Remember that the pimply 17 year old had grown up into the most powerful man in Egypt, and was consequently big, impressive, well-fed, Egyptianized with an unpronouncable Egyptian name, so it’s not surprising that we have one of those pantomime scenes were we know and Joseph knows what the brothers don’t. They beg this fancy Egyptian potentate for food, he knows exactly who they are,  and strings them along with various conditions and return trips and traps, and a certain amount of inner turmoil… he knows with a flick of his fan he could have them clapped in irons or worse… could he? should he?  But there is some inner voice, and the kernel of brotherly love – for his younger brother , one too young to have been involved in his initial dump down the drain – that holds him back from wielding the power he’d predicted would be his and destroying his brothers…. but he plays them like trout on a fishing line.

This is where episode 4 starts, the one for this Sunday…. the moment when Joseph can’t do anything other than reveal his true identity.  It’s an awesome scene in  Joseph and the ATDC, and in the Bible. We see this huge expulsion of emotion -weeping so loud he can be heard a block away…. imagine what all that sobbing contained, a life time of jealousies, fears, hurts, losses, thoughts of vengeance, recrimination, pouring out  like pent up lava in a volcanic cone,  or fill in your own more graphic analogies of that pent up hurt that must be cleaned out in order for healing to begin.   

It’s too easy to think this is the normal reaction…. to always choose ‘the better path’,  but we know the story of human history far too well to be fooled.  That wailing signals to us how hard, how scary such a choice to forgive really is.  It wrenches your guts out.. leaves you spent, but somehow also emptied of burden, poison, rage, and somehow breathing again, fresh,  like the scent of crushed lavender after summer cloudburst.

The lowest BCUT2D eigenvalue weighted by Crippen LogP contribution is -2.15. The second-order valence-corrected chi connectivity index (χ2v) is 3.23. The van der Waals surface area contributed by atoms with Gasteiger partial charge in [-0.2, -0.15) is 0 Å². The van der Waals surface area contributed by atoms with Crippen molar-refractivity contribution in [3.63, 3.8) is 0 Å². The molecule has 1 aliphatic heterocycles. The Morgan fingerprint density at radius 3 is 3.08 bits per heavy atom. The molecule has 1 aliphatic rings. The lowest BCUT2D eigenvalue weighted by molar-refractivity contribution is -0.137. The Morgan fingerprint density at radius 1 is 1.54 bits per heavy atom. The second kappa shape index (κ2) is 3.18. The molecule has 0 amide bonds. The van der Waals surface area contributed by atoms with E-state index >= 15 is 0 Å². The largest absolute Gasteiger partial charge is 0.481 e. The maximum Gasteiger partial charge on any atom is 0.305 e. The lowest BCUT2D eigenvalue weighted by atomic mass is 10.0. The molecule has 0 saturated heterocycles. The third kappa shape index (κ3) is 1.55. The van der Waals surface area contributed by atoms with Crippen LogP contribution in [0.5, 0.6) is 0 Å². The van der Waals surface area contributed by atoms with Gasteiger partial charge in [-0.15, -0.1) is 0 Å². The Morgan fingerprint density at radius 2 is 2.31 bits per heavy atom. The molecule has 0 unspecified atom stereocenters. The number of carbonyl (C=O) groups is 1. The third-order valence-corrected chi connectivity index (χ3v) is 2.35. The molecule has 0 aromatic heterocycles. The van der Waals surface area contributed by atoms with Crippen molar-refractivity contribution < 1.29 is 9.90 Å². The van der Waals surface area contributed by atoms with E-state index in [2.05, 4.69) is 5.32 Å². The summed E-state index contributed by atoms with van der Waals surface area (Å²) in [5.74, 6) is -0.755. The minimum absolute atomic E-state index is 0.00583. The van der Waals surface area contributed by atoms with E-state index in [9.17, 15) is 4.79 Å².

There’s an episode 5 too,  but this is enough for now…. dwelling on the painful process of choosing life….



  1. This is indeed a saga and I love your “Jones”-style telling. We sang some songs from this story with Voices for Hope & I watched the video but not until now did I get the power of forgiveness and the gut-wrenching work it is to forgive. Thanks for helping me GET the metaphors – I’m still such a concrete thinker!

  2. I loved the “Jones-Notes” version too. I think Tim Rice and Andrew Lloyd Weber better watch out … you might just give them a run for their money!

    I know this story so well and have heard it so many times through the song lyrics of the musical that it is always good to hear it again in the context of faith and remember what a powerful message it has to tell.